How do you tell if someone is qualified to sit in the boardroom

How do you tell if someone is qualified to sit in the boardroom

How do you tell if someone is qualified to sit in the boardroom

The question of whether board membership should be viewed as a profession in the same way as law, finance, or medicine, and therefore require the awarding of qualifications by an independent body, is a subject of current global debate.

At present, in Middle Eastern countries, as elsewhere, no formal qualifications are required to be appointed to a board of directors. Candidates must generally be a person in “good standing”, i.e. someone with no history of crime or financial irregularity, but even this requirement may be interpreted differently from one jurisdiction to another. 

However, it’s clearly beneficial for businesses to ensure as far as possible that the directors they appoint will be effective in their role.

In the absence of specific formal qualifications, we’ve looked at some of the alternative methods which can be used to assess and evaluate potential appointees, or to support current board members in developing the skills and knowledge needed to benefit the business. 


Professional qualifications

Many organizations look to strengthen their board of directors by recruiting members with specific professional qualifications which will help them carry out their role, and add to the overall skill set of the board. This is usually needs-based, rather than being a criterion for every appointment to the board. 

For example, many companies aim to have at least one director with a professional financial qualification, or one qualified in corporate law, to provide informed advice to their fellow board members on questions within their area of expertise.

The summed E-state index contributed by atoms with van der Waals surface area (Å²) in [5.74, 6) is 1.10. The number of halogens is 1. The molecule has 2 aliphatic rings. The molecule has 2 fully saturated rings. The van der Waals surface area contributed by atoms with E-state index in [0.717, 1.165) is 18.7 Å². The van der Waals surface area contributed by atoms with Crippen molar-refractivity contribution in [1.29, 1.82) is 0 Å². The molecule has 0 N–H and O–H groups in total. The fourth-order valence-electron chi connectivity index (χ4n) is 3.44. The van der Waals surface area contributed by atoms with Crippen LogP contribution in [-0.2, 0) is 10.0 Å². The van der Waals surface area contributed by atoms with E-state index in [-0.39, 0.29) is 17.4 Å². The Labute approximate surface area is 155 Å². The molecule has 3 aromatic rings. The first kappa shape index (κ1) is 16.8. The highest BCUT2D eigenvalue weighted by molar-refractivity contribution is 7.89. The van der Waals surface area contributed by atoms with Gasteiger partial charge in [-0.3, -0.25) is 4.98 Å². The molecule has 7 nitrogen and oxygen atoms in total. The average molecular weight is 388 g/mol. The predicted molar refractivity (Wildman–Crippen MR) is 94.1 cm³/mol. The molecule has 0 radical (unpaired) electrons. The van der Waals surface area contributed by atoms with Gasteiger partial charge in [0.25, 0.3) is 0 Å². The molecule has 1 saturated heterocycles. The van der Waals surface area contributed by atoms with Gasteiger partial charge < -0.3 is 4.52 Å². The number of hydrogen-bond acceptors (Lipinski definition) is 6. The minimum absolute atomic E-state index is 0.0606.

Some organizations may have more specialized needs. It may be advantageous for a medical technology company to have a qualified doctor on the board, a manufacturing business to appoint an industrial engineer, or a construction company to include an architect. 


Up-to-date knowledge 

More generally speaking, it’s important that individuals serving on a board of directors have up-to-date knowledge about the various external factors affecting the business they represent. 

Examples include the rapidly changing technological landscape, with the opportunities offered by disruptive tech or digital currencies, as well as the new threats posed by cybercriminals; or developments in environmental, social, and governance matters, which are increasingly crucial to the stability and longevity of businesses. 

Ultimately it is the responsibility of the individual board member to ensure they have the current knowledge required to discharge their duties effectively, but in practice, it may be prudent for businesses to lead the way on issues of particular importance, arranging training or briefing sessions for board members to refresh or update their knowledge.


Board specific qualifications

In some cases, board members are appointed based on their technical skill, nominated by investors for their industry expertise, or brought in based on their preexisting relationship with the business, but may not have specific experience serving on a board. 

It’s important to ensure that such board members have the basic knowledge needed to be effective in their roles. This includes understanding the role and duties of the board, and their own legal and fiduciary responsibilities, as well as the fundamentals of how a board operates—the structure of meetings, the process for voting, and so forth.   


For those new to board roles, or returning to the boardroom after some time away, MEIoD runs a one-to-one coaching program for board members of companies operating in the Middle East to help develop their skills and experience and handle the specific demands associated with their role.


We also offer the Board Ready Program, which helps individuals prepare for their board positions by helping them identify their board value proposition. For more information on the program, please here.


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